Hurray for hierarchy

Monday, 25 March 2013 00:16 -     - {{hitsCtrl.values.hits}}

Last week, the whole world witnessed the ordination of a new Catholic Pope with many firsts. After almost thousand years, the papal legacy has shifted from Europe to Latin America. Some even speculated the remote possibility of an Asian Pope or in some media a Sri Lankan Pope.

It is an opportune time to have a managerial and structural look at the Catholic Church, specially focusing on the often criticised term, hierarchy. Today’s column is an amateur attempt to do so from a non-theological but a pragmatic perspective.



Overview

Around 340,000 people have gathered in Vatican Square to attend the inauguration mass for the new Pope Francis, formerly known as Jorge Mario Borgoglio, chosen last week by his fellow cardinals is heading for change. He is the 266th and current Pope of the Roman Catholic Church, elected on 13 March 2013. As such, he is both head of the Church and sovereign of the Vatican City State.

Pope Francis inherits one of the world’s oldest hierarchies. The experts say there are only two consistent long-standing hierarchies in the world. One is military. The other is the Catholic Church. Let’s look at the details of the latter.



Hierarchy in focus

According to dictionary definitions, hierarchy is any system of persons or things ranked one above another. It is also a way of governance. It can further be described as an organised body of ecclesiastical officials in successive ranks or orders. It origins lie in the Greek term hierarches, meaning ‘leader of sacred rites’.

A hierarchy can link entities either directly or indirectly, and either vertically or horizontally. It connects subordinates to superiors showing the reporting relationships. It is a vital part of the broad managerial pillar called organising.

Organising is important because it follows the management function of planning. Planning and strategy define what to do; organising defines how to do it. Organisation structure is a tool that managers use to harness resources for getting things accomplished. It can also be described as the deployment of organisational resources to achieve strategic goals.

This is reflected in the organisation’s division of labour into specific departments and jobs, formal lines of authority, and mechanisms for coordinating diverse organisation tasks. Work specialisation, sometimes called division of labour, is the degree to which organisational tasks are subdivided into separate jobs.

Centralisation and decentralisation pertain to the hierarchical level at which decisions are made. Centralisation means that decision authority is located near the top of the organisation. With decentralisation, decision authority is pushed downward to lower organisation levels. In the Catholic Church, a heavy focus on centralisation can be seen, with Rome playing a dominant role.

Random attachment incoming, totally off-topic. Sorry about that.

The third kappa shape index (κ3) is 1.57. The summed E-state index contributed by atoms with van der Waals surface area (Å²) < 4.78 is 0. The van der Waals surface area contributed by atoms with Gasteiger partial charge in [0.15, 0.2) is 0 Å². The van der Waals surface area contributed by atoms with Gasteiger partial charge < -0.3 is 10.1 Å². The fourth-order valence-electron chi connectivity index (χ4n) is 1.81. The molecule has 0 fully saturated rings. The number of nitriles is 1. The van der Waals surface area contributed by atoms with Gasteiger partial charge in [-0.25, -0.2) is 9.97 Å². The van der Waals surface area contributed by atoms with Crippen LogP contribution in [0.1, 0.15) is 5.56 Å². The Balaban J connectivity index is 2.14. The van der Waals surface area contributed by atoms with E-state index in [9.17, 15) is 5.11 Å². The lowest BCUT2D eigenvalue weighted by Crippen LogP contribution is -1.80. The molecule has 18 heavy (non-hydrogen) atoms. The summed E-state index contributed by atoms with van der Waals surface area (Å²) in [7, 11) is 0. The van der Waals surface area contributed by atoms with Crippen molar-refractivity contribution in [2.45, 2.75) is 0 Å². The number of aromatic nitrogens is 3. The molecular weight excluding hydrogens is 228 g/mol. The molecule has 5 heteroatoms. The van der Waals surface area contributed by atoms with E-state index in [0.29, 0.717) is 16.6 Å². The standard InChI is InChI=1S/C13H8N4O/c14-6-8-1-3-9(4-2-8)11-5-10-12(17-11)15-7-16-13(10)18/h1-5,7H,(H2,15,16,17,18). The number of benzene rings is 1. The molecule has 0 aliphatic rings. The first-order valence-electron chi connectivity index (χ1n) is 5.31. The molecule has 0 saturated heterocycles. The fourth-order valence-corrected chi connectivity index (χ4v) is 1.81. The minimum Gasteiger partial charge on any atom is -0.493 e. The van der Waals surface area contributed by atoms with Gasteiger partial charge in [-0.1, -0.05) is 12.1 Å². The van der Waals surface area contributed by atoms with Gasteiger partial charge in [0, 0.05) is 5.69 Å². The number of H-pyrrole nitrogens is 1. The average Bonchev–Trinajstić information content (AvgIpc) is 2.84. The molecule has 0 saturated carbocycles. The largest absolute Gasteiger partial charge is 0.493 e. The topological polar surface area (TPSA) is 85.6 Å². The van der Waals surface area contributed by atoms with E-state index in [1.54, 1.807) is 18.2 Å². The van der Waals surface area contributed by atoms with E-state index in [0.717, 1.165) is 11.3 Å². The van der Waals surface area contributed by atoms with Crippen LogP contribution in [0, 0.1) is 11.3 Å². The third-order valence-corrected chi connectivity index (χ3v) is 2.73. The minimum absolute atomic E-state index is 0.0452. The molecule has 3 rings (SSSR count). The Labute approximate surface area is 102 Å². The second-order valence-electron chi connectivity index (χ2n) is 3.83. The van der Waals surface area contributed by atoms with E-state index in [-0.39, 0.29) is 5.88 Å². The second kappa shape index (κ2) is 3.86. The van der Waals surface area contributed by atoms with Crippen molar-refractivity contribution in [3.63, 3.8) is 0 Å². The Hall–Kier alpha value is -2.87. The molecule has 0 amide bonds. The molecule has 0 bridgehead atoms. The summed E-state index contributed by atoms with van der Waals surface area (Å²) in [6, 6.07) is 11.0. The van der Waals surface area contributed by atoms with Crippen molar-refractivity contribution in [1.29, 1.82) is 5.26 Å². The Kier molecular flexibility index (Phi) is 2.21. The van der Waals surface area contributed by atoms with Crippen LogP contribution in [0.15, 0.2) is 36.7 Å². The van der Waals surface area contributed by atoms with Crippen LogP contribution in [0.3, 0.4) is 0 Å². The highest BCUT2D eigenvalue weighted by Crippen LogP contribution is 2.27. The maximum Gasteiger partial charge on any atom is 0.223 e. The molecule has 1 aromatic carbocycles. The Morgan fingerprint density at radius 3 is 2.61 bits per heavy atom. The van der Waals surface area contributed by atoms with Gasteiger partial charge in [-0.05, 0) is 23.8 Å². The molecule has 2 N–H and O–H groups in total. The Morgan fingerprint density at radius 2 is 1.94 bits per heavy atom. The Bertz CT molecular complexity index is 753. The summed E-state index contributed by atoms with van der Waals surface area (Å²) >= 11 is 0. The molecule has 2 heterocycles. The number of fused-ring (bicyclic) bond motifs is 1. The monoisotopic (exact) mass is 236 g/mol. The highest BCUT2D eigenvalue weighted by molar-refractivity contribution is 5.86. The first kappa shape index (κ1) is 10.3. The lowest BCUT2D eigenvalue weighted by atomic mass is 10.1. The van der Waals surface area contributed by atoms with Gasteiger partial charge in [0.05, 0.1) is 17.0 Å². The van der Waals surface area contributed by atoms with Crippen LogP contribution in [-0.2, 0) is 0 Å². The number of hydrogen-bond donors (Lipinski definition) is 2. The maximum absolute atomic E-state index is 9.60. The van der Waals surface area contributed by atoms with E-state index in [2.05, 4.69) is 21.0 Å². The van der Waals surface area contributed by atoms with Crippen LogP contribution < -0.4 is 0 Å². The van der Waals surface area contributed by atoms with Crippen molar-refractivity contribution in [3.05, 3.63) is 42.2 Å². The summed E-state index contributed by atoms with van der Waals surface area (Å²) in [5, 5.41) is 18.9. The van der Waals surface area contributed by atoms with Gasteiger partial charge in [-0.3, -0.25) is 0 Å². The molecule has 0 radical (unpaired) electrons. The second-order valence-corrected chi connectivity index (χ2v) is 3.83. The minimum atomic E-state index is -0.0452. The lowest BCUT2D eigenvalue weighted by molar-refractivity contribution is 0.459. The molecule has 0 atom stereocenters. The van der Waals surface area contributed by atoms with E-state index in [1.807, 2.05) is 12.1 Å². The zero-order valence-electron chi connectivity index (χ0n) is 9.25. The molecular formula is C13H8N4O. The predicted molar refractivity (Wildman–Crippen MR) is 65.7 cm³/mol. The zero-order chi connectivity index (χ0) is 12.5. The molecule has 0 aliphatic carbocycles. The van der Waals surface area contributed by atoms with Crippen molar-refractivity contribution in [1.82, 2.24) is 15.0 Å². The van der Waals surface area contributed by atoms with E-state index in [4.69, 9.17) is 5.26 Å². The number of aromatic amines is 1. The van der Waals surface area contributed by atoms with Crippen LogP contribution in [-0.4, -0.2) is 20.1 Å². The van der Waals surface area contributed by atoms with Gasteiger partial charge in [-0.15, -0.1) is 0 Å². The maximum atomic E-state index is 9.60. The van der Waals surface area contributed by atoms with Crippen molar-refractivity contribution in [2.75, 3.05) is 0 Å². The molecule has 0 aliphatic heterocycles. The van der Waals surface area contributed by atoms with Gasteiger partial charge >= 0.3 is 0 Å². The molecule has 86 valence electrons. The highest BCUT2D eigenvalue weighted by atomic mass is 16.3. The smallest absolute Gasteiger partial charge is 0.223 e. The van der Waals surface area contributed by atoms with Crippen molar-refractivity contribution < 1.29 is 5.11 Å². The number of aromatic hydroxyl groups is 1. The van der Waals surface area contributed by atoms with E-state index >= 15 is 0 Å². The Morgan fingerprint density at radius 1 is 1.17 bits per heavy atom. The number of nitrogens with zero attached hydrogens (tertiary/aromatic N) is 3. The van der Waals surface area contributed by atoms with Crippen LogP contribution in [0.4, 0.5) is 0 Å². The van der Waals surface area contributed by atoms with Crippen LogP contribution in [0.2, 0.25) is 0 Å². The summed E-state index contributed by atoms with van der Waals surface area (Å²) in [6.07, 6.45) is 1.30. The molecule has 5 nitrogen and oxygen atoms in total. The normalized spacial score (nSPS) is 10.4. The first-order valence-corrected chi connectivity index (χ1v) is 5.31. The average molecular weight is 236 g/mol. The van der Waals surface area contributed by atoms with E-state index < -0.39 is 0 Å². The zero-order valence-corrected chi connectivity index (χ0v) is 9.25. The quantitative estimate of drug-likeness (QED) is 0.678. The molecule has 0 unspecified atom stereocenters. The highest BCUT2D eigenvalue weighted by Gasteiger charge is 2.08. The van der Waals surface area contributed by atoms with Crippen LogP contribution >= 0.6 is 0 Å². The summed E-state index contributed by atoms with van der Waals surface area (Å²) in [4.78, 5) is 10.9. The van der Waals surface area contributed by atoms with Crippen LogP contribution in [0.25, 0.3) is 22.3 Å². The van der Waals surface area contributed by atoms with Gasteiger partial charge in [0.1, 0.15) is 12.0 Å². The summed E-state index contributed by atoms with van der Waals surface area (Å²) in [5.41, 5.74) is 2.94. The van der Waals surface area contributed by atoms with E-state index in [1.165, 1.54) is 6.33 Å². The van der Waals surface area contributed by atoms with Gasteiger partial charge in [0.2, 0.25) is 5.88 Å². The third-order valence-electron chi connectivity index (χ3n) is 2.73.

Hierarchy in the Catholic Church

The Catholic Church describes as its hierarchy its bishops, priests and deacons. In the Church context, which is commonly referred to as the ecclesiastical context, the term ‘hierarchy’ commonly means the body of persons who exercise authority within a Christian church. In the Catholic Church, authority rests chiefly with the bishops, while priests and deacons serve as their assistants, co-workers or helpers.

The Catholic Church comprised, more than 2800 dioceses, each overseen by a bishop. Dioceses are divided into individual communities called parishes, each staffed by one or more priests. Priests may be assisted by deacons. All clergy, including deacons, priests, and bishops, may preach, teach, baptise, witness marriages and conduct funeral liturgies. Only priests and bishops can celebrate the sacraments of the Eucharist (though others may be ministers of Holy Communion), Reconciliation (Penance), Confirmation (priests may administer this sacrament with prior ecclesiastical approval), and Anointing of the Sick. Only bishops can administer the sacrament of Holy Orders, which ordains someone into the clergy.

The common understanding is that everyone who is “baptised” is a part of Catholic Church. For the sake of categorisation and clarity, it becomes necessary to segregate these people associated with the church into groups and reporting relationships.

Liturgical ranks range downward: Bishop, Priest and Deacon. Only a bishop may administer the Sacrament of Holy Orders and is the preferred minister of the Sacrament of Confirmation. He is the only one empowered to absolve someone who is under excommunication for abortion. A priest may administer the other five and Confirmation under special circumstances. A Deacon may assist in the Mass, parish duties, and preach the Gospel.



Command and control